Kenya: Journalists Protest Jailing In Egypt

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Journalists in Kenya’s capital shouted slogans and marched through the streets Tuesday before sitting outside the Egyptian Embassy in support of jailed reporters in Cairo.

The protesting media members and supporters called for all journalists jailed in Egypt to be freed, but the group focused its attention on Peter Greste, a Nairobi-based correspondent for Al Jazeera who has been in custody since Dec. 29.

Twenty journalists working for Al Jazeera face charges of joining or aiding a terrorist group and endangering national security. The government accuses the news station of being sympathetic to Egypt’s Muslim Brotherhood, a powerful, conservative force in the country.

Nearly 100 journalists and supporters took part in a march and demonstration Tuesday, which helmeted police monitored but did not interfere with. “Journalism is Not A Crime,” read some of the protest posters.

Robyn Kriel, co-chair of the local foreign correspondents association, delivered a letter and met with the deputy ambassador. Kriel said she was “thrilled” with the support the group got for the jailed journalists both at the march and on Facebook and Twitter.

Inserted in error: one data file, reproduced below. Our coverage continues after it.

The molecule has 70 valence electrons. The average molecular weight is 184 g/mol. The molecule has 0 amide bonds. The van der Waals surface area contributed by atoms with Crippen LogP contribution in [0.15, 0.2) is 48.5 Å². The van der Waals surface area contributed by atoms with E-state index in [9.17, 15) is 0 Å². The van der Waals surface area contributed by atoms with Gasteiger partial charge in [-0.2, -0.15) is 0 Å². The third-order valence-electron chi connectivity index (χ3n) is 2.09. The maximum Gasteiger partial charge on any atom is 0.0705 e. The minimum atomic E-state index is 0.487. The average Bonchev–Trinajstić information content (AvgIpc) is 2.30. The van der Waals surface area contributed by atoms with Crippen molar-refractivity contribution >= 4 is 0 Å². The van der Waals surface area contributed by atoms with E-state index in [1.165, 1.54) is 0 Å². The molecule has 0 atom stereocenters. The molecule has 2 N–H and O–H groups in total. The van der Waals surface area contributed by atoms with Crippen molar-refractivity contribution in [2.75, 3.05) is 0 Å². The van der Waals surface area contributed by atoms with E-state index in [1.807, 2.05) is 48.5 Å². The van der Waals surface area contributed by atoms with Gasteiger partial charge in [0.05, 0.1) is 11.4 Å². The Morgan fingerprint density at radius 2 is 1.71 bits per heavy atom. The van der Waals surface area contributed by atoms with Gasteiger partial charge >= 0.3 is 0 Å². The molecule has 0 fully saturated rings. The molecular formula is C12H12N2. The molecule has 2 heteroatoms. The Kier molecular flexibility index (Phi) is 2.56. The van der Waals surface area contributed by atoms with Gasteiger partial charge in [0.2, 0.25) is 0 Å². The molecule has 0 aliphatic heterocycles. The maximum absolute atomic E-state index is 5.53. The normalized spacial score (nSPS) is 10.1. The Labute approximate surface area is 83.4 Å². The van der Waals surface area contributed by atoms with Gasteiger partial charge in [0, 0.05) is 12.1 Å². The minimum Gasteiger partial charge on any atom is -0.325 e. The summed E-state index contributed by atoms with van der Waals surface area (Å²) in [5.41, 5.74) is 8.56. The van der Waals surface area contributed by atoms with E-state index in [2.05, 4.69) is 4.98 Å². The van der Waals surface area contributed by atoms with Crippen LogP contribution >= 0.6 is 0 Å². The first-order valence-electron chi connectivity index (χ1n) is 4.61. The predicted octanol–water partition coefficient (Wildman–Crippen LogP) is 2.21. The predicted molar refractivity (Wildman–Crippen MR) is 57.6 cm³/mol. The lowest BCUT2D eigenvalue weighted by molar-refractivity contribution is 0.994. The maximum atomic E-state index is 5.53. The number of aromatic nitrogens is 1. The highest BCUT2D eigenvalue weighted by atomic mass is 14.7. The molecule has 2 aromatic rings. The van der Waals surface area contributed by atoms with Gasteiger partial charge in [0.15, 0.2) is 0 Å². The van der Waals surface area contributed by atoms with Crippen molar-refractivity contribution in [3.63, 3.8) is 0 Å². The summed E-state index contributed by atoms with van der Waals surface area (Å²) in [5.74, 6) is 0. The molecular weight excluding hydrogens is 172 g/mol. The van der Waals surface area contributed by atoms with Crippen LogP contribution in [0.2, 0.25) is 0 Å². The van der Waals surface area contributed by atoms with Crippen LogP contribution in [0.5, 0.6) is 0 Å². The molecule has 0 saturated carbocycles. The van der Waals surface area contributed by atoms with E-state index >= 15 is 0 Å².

Reading a message to Greste, Kriel said: “We believe unanimously that the Egyptian government is wrong in detaining you. Today, as we deliver this letter to the Egyptian embassy, we unite in calling for the immediate release of you and your colleagues.”

Three men working for Al-Jazeera – Mohammed Fahmy, a Canadian-Egyptian; Baher Mohamed, an Egyptian; and Greste, an Australian – were arrested on Dec. 29 in a Cairo hotel. Greste wrote in a letter from prison that his team was acting as professional journalists employing accuracy, fairness and balance in their stories.

In Cairo, a senior government official familiar with the case of the three Al-Jazeera journalists said the men were not accredited by authorities to work as journalists and had not applied for press cards.

“They broke the law,” said the official, who spoke on condition of anonymity because he was not authorized to brief the media on the case.

“It is a matter for the prosecutors’ office,” he said when asked why the three were charged with aiding or joining a terrorist group.

Tom Rhodes, East Africa representative for the Committee to Protect Journalists, said at least 10 journalists are confirmed jailed in Egypt, but that the number is likely higher.

“If authorities feel at will to crack down on an international media house you can only imagine what they are doing to local journalists,” Rhodes said.

Rhodes, who also met with the deputy ambassador, said he and Kriel were told that the journalists’ cases are a matter for the courts, a response Rhodes said is being used to dismiss concerns that the journalists’ arrests are political in nature.

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